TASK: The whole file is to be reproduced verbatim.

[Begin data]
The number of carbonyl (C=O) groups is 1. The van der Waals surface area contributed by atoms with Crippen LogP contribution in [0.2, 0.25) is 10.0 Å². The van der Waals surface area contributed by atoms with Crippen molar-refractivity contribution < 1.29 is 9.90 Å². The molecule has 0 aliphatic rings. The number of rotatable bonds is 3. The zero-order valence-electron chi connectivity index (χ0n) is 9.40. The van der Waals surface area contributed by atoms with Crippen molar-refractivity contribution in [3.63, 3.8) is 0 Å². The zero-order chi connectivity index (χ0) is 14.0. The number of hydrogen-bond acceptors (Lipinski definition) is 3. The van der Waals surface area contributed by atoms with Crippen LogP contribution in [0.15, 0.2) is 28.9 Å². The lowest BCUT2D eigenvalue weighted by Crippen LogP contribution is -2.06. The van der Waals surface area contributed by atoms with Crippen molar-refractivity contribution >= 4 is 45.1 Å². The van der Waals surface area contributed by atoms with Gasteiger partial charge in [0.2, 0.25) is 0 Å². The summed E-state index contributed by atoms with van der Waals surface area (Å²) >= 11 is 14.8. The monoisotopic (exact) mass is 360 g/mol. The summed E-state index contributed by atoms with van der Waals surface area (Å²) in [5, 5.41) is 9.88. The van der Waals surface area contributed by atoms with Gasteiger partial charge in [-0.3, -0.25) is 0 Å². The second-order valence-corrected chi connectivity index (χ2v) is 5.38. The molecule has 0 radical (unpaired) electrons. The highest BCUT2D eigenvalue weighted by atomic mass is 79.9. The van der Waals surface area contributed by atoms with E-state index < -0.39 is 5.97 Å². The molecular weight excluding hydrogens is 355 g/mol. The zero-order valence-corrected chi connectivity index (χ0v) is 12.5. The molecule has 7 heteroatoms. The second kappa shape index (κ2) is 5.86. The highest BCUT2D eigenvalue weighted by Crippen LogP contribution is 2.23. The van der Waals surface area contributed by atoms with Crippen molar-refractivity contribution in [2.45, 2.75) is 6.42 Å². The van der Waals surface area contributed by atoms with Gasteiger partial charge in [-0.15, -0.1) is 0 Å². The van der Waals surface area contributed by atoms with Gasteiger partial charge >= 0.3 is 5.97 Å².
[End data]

The number of carbonyl (C=O) groups is 1. The van der Waals surface area contributed by atoms with Crippen LogP contribution in [0.2, 0.25) is 10.0 Å². The van der Waals surface area contributed by atoms with Crippen molar-refractivity contribution < 1.29 is 9.90 Å². The molecule has 0 aliphatic rings. The number of rotatable bonds is 3. The zero-order valence-electron chi connectivity index (χ0n) is 9.40. The van der Waals surface area contributed by atoms with Crippen molar-refractivity contribution in [3.63, 3.8) is 0 Å². The zero-order chi connectivity index (χ0) is 14.0. The number of hydrogen-bond acceptors (Lipinski definition) is 3. The van der Waals surface area contributed by atoms with Crippen LogP contribution in [0.15, 0.2) is 28.9 Å². The lowest BCUT2D eigenvalue weighted by Crippen LogP contribution is -2.06. The van der Waals surface area contributed by atoms with Crippen molar-refractivity contribution >= 4 is 45.1 Å². The van der Waals surface area contributed by atoms with Gasteiger partial charge in [0.2, 0.25) is 0 Å². The summed E-state index contributed by atoms with van der Waals surface area (Å²) >= 11 is 14.8. The monoisotopic (exact) mass is 360 g/mol. The summed E-state index contributed by atoms with van der Waals surface area (Å²) in [5, 5.41) is 9.88. The van der Waals surface area contributed by atoms with Gasteiger partial charge in [-0.3, -0.25) is 0 Å². The second-order valence-corrected chi connectivity index (χ2v) is 5.38. The molecule has 0 radical (unpaired) electrons. The highest BCUT2D eigenvalue weighted by atomic mass is 79.9. The van der Waals surface area contributed by atoms with E-state index < -0.39 is 5.97 Å². The molecular weight excluding hydrogens is 355 g/mol. The zero-order valence-corrected chi connectivity index (χ0v) is 12.5. The molecule has 7 heteroatoms. The second kappa shape index (κ2) is 5.86. The highest BCUT2D eigenvalue weighted by Crippen LogP contribution is 2.23. The van der Waals surface area contributed by atoms with Crippen molar-refractivity contribution in [2.45, 2.75) is 6.42 Å². The van der Waals surface area contributed by atoms with Gasteiger partial charge in [-0.15, -0.1) is 0 Å². The van der Waals surface area contributed by atoms with Gasteiger partial charge >= 0.3 is 5.97 Å².